1. VinK says:


    I put a security freeze in place in 2008 after I had an issue with a bogus cc opened up in my name. It took some time but I got my credit reports cleaned up and the bogus info removed. The security freeze has been great as I don’t get hassled anymore.

  2. james says:

    Does that lifelock really work.

    • Wolf Richter says:

      It’s just kind of an insurance (it pays after the fact). It doesn’t protect you against data breaches before they happen.

      • Raymond C. Rogers says:

        The best way to secure your finances is to put a freeze at each if the three major credit agencies. They each cost $10. Each time you freeze or unfreeze it is a $10 charge. You don’t need to unfreeze all three when you need more credit, just the agency that is pinged when you apply for credit. This is much cheaper and much more effective than paying for a notification system.

        • Wolf Richter says:

          Yes, I did put a credit freeze on all three bureaus in 2006 and have kept it in place, as described at the end of the article. Thanks for the suggestion of just unfreezing the one that gets pinged. One hoop is easier to jump through than three :-)

        • Prince Renualt Gbanga says:

          Wolf, you can ask Experian for a one-time use PIN code that will allow one creditor access to your credit file. It works really well, you don’t have to remove the freeze.

          On the rare occasion that I do need to open credit-related accounts these days, I simply shop around until I find a provider that uses Experian. The others, I tell them why I’m moving on.

          Transunion has a way to let you lift the freeze just for one specific creditor, but they have to fail to pull your credit file first. The whole process is kinda clumsy but it does work. You call them up, they tell you who has tried and failed to pull you file in the last week, you pick the one that sounds like the people you want to give access too.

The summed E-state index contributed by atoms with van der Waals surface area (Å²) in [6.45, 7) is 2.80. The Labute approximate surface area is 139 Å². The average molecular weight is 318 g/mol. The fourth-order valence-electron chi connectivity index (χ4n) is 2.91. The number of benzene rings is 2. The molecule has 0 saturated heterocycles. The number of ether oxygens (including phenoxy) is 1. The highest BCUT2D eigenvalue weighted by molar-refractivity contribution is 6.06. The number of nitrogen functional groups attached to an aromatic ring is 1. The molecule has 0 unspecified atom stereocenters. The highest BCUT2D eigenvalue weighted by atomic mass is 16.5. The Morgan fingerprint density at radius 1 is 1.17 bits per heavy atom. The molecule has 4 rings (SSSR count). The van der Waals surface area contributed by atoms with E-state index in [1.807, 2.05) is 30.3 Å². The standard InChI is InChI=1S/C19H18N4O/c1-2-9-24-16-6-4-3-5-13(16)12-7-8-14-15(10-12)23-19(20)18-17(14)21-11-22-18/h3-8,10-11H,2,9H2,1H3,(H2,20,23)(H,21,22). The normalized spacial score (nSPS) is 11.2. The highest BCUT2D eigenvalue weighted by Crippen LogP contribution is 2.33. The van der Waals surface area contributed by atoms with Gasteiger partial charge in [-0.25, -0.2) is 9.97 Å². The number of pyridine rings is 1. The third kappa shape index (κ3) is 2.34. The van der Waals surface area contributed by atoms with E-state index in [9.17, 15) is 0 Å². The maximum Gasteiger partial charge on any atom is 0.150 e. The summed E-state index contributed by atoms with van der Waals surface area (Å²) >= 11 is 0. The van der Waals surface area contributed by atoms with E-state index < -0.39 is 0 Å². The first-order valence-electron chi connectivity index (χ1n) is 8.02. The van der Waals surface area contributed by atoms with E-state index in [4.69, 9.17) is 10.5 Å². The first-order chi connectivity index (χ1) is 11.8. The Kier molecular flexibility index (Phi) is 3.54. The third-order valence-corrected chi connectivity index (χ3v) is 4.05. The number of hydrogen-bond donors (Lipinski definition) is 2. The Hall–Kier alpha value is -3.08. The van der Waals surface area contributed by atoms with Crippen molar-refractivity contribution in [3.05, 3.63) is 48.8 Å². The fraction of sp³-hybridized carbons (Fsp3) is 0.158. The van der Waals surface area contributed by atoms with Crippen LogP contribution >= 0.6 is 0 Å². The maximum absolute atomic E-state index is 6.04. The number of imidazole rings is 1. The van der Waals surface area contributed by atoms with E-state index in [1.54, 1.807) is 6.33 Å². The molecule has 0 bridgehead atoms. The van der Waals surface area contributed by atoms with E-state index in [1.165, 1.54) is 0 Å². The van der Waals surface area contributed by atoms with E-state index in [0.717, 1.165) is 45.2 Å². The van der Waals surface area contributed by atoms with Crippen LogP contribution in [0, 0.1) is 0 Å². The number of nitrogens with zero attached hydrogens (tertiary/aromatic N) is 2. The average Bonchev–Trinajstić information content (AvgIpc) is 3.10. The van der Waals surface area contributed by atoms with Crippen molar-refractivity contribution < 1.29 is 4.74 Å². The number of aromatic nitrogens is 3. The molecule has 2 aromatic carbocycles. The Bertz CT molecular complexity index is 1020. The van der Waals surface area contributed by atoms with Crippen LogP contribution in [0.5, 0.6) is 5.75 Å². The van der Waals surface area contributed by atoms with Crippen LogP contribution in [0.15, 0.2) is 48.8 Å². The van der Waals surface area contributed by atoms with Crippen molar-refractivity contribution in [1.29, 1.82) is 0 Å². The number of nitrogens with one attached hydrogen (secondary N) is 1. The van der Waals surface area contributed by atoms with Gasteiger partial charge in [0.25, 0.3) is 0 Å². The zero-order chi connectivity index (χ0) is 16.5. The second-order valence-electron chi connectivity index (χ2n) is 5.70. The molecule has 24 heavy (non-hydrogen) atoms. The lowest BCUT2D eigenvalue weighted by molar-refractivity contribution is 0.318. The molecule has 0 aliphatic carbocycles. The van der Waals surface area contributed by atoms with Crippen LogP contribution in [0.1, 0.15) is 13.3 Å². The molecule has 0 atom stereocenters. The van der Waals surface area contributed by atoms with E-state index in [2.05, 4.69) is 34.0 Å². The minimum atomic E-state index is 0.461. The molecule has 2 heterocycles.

Equifax is in the dark ages, they have nothing like any of this.

        • Wolf Richter says:

          Thanks. Great info.

  3. Kent says:

    I had my data stolen from a healthcare company around 2007. I found out because someone was using a credit card in my name on the ‘net. Fortunately the company they were going through recognized the odd traffic, called me personally, and I stopped the use.

    I also put on a credit freeze, though for just one year. Here is the other thing I never thought about. We can do a lot of banking activity with our personal banks on the Internet nowadays. You need to make sure that you go to any accounts you have on the ‘net and set up a password. Before a bad guy does that for you.

    Unfortunately most business owners and managers don’t have the requisite skills to manage their network security systems. They don’t even have the skills to hire someone to do it for them. And little thought, if any, is ever given to what actually should and shouldn’t be connected to the Internet. Give out your information very, very carefully and thoughtfully.

    • Anon says:


      “We can do a lot of banking activity with our personal banks on the Internet nowadays. You need to make sure that you go to any accounts you have on the ‘net and set up a password.“

      If you`re not currently using a password to access your bank accounts over the Internet, then what are you using ?

  4. robt says:

    In the Great Canadian Tradition of blaming everyone else, a large grocery retailer whose customers found that their accounts had been drained of bonus points blamed customers for having weak passwords, as well as hackers breaching other sites and then using the passwords obtained to breach customers’ accounts because many people use the same passwords to access different sites. This stretches the limits of credibility.